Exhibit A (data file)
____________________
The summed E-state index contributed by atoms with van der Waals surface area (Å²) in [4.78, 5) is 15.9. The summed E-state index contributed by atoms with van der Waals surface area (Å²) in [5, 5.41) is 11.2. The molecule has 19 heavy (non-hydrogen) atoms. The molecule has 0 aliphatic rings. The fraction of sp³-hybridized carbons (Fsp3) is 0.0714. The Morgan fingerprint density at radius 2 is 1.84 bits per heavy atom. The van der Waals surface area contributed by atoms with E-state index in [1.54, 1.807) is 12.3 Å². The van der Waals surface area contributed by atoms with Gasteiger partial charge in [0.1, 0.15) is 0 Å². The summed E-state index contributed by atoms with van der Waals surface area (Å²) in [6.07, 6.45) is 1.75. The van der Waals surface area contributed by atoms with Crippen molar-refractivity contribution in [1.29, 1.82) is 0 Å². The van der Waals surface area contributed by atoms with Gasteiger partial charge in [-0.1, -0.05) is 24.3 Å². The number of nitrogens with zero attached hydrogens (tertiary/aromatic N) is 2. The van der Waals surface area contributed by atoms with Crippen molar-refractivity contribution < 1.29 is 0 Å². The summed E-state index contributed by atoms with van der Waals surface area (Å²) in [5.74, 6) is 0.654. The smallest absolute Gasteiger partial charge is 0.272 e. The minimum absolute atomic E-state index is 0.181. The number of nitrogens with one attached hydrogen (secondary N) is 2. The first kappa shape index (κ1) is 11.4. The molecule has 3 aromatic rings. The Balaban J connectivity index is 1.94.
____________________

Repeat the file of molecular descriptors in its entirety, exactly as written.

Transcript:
The summed E-state index contributed by atoms with van der Waals surface area (Å²) in [4.78, 5) is 15.9. The summed E-state index contributed by atoms with van der Waals surface area (Å²) in [5, 5.41) is 11.2. The molecule has 19 heavy (non-hydrogen) atoms. The molecule has 0 aliphatic rings. The fraction of sp³-hybridized carbons (Fsp3) is 0.0714. The Morgan fingerprint density at radius 2 is 1.84 bits per heavy atom. The van der Waals surface area contributed by atoms with E-state index in [1.54, 1.807) is 12.3 Å². The van der Waals surface area contributed by atoms with Gasteiger partial charge in [0.1, 0.15) is 0 Å². The summed E-state index contributed by atoms with van der Waals surface area (Å²) in [6.07, 6.45) is 1.75. The van der Waals surface area contributed by atoms with Crippen molar-refractivity contribution in [1.29, 1.82) is 0 Å². The van der Waals surface area contributed by atoms with Gasteiger partial charge in [-0.1, -0.05) is 24.3 Å². The number of nitrogens with zero attached hydrogens (tertiary/aromatic N) is 2. The van der Waals surface area contributed by atoms with Crippen molar-refractivity contribution < 1.29 is 0 Å². The summed E-state index contributed by atoms with van der Waals surface area (Å²) in [5.74, 6) is 0.654. The smallest absolute Gasteiger partial charge is 0.272 e. The minimum absolute atomic E-state index is 0.181. The number of nitrogens with one attached hydrogen (secondary N) is 2. The first kappa shape index (κ1) is 11.4. The molecule has 3 aromatic rings. The Balaban J connectivity index is 1.94.